“When I found out what some people were saying, I called (police) up and said, ‘Look, I want to take a lie detector test ’cause I want to prove I had nothing to do with it.’ I was also the one that called up police and said, ‘Look, I want to sit down with you because there’s a lot of things that have been going around and I want to clarify them,'” Darrin Smith said.

“I called them up ’cause I heard some discrepancies and I sat down with them for four hours. And we just went over everything, over and over and over again. And I was the one that set that up. Because I didn’t want there to be any discrepancies, any problems. I think I tried really hard to make sure there weren’t any inconsistencies.”

Darrin Smith said St. George police arranged for him to take a polygraph test with an independent contractor.

“Tracey took one a few days later, and what (the person giving the test) told her is that I passed,” he said.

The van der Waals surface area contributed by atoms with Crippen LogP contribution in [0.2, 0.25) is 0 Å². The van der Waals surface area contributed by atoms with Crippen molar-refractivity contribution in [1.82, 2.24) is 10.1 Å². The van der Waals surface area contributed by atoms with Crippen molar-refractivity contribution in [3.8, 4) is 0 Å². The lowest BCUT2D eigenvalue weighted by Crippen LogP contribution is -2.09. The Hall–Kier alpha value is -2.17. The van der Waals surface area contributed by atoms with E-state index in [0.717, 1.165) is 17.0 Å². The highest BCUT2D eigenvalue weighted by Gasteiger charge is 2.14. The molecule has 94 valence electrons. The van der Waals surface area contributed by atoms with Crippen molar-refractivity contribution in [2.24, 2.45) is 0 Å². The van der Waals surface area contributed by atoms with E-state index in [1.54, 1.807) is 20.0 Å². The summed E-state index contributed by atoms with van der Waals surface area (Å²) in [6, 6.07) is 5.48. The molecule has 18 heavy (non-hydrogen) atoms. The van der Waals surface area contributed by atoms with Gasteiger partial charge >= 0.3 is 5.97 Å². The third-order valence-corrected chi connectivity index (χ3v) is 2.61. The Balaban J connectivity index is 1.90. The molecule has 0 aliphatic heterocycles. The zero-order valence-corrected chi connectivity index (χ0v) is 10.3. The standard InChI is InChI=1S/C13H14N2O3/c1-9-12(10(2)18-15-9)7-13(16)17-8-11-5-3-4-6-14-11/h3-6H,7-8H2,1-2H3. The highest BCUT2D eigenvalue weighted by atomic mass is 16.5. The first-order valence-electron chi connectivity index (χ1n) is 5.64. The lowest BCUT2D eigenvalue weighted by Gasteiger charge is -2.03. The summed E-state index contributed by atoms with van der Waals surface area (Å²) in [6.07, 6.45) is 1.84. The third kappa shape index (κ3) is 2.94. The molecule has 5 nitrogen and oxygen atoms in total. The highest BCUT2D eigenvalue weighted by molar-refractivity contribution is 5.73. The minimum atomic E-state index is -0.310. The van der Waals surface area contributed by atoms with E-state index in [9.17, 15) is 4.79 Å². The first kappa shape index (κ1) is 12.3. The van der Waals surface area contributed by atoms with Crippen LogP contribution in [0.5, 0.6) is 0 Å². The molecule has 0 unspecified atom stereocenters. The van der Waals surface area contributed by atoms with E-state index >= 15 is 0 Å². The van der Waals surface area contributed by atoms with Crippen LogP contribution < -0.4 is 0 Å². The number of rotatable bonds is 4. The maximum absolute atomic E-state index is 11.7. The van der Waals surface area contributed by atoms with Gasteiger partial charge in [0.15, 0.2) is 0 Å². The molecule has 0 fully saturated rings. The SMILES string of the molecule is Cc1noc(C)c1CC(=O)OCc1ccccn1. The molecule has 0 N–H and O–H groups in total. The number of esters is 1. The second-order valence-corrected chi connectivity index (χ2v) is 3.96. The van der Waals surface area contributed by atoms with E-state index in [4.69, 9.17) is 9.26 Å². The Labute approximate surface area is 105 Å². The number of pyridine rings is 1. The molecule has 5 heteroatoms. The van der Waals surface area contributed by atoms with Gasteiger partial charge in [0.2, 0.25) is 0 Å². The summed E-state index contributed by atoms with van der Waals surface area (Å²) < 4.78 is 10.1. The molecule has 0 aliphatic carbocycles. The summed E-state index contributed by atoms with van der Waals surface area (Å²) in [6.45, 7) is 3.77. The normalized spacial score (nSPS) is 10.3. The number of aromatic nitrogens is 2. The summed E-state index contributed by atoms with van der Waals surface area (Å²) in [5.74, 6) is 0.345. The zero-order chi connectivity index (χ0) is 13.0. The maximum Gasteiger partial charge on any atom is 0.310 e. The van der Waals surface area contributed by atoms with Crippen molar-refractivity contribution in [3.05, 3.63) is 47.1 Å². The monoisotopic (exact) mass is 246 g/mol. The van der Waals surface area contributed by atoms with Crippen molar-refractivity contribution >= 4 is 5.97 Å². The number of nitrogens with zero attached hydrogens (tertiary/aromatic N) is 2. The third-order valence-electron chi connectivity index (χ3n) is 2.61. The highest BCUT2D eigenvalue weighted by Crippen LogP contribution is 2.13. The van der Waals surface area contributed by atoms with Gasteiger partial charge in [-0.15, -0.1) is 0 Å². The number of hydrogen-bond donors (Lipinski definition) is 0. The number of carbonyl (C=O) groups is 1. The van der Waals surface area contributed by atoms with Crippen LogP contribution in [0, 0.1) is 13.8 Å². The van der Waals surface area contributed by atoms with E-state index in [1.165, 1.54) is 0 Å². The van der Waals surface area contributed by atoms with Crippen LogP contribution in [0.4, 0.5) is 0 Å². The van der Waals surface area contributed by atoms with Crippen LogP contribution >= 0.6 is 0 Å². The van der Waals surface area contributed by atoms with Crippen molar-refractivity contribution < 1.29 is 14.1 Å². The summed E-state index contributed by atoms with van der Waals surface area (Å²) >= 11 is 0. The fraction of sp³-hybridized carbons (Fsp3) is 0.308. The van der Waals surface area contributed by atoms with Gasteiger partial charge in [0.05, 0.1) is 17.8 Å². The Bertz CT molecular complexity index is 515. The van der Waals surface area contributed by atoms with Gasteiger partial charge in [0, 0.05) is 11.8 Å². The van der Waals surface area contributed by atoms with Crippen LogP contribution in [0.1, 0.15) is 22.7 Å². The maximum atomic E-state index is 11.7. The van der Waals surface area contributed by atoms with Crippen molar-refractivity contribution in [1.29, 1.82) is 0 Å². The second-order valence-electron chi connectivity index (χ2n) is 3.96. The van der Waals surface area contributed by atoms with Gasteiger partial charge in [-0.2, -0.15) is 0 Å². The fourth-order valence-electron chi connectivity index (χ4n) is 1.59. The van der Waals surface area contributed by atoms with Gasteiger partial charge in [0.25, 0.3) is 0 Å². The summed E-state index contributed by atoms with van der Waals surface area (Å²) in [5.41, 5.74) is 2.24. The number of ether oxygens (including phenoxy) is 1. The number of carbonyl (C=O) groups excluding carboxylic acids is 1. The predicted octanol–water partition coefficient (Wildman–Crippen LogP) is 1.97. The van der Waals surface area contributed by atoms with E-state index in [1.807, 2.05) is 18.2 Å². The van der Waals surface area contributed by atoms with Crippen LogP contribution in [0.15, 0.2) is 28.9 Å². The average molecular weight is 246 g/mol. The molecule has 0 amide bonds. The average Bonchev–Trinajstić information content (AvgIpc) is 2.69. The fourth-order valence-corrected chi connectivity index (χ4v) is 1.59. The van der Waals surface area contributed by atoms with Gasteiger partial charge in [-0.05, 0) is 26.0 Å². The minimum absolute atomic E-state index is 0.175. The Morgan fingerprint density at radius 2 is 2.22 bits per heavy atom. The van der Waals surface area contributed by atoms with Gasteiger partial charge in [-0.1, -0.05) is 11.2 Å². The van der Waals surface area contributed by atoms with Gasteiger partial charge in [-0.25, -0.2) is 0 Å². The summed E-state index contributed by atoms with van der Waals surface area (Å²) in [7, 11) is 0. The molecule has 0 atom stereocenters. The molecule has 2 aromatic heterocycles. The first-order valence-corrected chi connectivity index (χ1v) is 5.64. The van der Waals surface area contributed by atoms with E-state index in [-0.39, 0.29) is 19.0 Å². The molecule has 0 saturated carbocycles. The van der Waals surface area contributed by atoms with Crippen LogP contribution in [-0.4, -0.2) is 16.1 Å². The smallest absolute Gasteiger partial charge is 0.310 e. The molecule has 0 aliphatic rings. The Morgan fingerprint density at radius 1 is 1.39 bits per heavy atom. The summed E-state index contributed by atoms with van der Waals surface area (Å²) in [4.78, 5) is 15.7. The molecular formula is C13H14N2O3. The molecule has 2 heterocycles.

Smith said he also took a second lie detector test with investigators at the St. George Police Department.

Atkin emphasized Wednesday that both Darrin and Tracey Smith have been very cooperative with police.

But the St. George detective investigating the case wrote in the December 2016 warrant — filed a year and three months after Macin went missing — that “neither Tracey nor Darrin has ever called me to check on the status of the case since Macin was initially listed as a runaway on 9/1/2015. Over the last year, I have also not heard from any of Macin’s siblings regarding the search or status of Macin’s case.”

Based on that, and the fact Darrin Smith was going off on his own to conduct searches, the detective sought to have the GPS tracker placed on his truck.

Smith said he has no problem with that.

“Because then they could tell how many times I went out searching for my own son on my own. If I had done something with my son, I definitely wouldn’t be out searching for him by myself. So I’m glad they did that, so they have record of all the places I went and all the hours I spent searching for him.